Dan has never been in New York for a winter storm before—the city gets quieter than he ever thought possible, blanketed in a sparkling silence. From the warmth of the car, he only spots a handful of people trudging through the snow as they make their way uptown slowly, as his driver takes care not to slide. Maybe he should have stayed closer to the studio, but he’s always preferred downtown. It’s kind of beautiful to see this city like this, white and clean, except for the streets, which are already gray and slushy.
The car stops in the middle of a nondescript block, the red neon sign both a landmark and a greeting of sorts. He wants to take a picture, but the fear of being caught aiming his phone at a place he’s supposed to be nonchalant about is too real. He’s been flipping between an eerie calm and an all-consuming anxiety, and the latter is firmly in position. He carefully steps out of the car and makes his way to the door.
He can’t believe he gets to do this, that’s he’s at 30 Rock—that he’s going to host Saturday Night Live. When he told his parents the news, the emotion in his dad’s voice nearly undid him—pride and affection and awe, Dan thinks.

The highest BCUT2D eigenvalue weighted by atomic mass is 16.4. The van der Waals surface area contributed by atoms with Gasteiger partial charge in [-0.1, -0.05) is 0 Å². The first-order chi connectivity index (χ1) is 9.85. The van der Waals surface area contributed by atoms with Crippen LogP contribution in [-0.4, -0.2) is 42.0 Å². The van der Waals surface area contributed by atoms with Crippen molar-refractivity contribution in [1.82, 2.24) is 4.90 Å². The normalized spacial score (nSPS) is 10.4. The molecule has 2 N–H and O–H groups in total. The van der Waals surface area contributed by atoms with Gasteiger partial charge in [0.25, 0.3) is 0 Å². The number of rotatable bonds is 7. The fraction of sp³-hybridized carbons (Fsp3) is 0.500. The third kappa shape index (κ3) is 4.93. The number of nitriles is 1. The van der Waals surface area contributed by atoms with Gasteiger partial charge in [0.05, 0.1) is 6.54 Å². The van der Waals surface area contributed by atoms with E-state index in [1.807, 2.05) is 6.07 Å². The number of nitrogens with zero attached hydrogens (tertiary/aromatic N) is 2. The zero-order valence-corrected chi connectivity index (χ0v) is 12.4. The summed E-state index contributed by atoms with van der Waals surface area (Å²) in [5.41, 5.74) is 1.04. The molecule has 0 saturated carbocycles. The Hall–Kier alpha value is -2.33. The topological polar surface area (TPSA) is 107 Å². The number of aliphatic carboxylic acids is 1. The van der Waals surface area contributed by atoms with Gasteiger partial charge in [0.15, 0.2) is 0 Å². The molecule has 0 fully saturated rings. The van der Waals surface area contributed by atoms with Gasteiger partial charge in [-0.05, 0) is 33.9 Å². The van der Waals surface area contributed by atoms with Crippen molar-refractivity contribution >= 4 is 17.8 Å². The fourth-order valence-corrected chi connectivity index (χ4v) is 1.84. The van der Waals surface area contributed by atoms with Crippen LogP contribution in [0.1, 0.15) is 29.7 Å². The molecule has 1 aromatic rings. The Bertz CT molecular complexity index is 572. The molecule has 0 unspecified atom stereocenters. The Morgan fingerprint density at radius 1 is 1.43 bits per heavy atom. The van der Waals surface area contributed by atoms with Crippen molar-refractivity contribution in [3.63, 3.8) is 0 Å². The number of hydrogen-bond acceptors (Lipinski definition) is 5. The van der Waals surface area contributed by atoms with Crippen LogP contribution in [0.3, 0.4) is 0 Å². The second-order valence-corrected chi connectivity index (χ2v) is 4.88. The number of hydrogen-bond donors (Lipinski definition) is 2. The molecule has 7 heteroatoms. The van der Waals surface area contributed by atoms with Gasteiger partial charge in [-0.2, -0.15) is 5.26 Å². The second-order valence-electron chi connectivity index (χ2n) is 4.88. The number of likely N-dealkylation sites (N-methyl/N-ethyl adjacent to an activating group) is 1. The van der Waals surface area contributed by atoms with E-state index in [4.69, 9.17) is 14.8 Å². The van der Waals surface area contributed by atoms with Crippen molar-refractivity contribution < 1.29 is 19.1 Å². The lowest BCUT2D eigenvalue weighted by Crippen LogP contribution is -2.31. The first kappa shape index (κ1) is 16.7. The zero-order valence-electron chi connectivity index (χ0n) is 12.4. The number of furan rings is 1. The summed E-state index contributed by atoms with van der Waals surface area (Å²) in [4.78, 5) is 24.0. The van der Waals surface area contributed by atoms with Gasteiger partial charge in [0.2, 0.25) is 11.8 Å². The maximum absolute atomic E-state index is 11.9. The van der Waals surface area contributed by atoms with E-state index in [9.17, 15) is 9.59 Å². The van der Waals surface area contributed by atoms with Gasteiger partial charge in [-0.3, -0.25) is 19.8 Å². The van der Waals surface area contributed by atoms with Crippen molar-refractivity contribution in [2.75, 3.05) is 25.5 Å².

He’s looking down, trying to avoid the big clumps of salt and the random puddles and small piles of snow, and he crashes right into someone.
“Oh god, I’m so sorry,” Dan apologizes immediately.
“I’m sorry—wasn’t paying attention.” Dan’s glasses are fogged up and it’s hard to see. It looks like it could be Steve Kornacki. “Better get in there before we freeze.” He holds open the door for Dan.
By the time Dan gets his glasses wiped off and checked into the building, whoever it was is long gone, swallowed up by the elevator banks.
Dan realizes, a sort of panic setting in, that this is only the second writer's room he’s ever been in. He can’t imagine doing this week after week, knowing you only have five days to create something to perform live. It’s a different kind of challenge—no narrative arcs, no character growth. Dan’s looking forward to an up-close look at the process, even if he’s currently feeling like he doesn't deserve it.
Dan snaps himself out of it before someone asks him a question he didn’t hear.
Kate is talking, pitching an idea for Bezos as Scrooge—more like the Scrooge McDuck version she explains, not really Christmas persay. The room devolves into praise for Steve Carrell, who played Bezos a few years ago.
“Like he’s visited by the ghosts of capitalism?” Dan asks.
Kate raises a single eyebrow at him, either amused or pensive, Dan can’t tell. “Yes, yeah okay. I was more just imagining him cackling surrounded by piles of money, but that’s better.”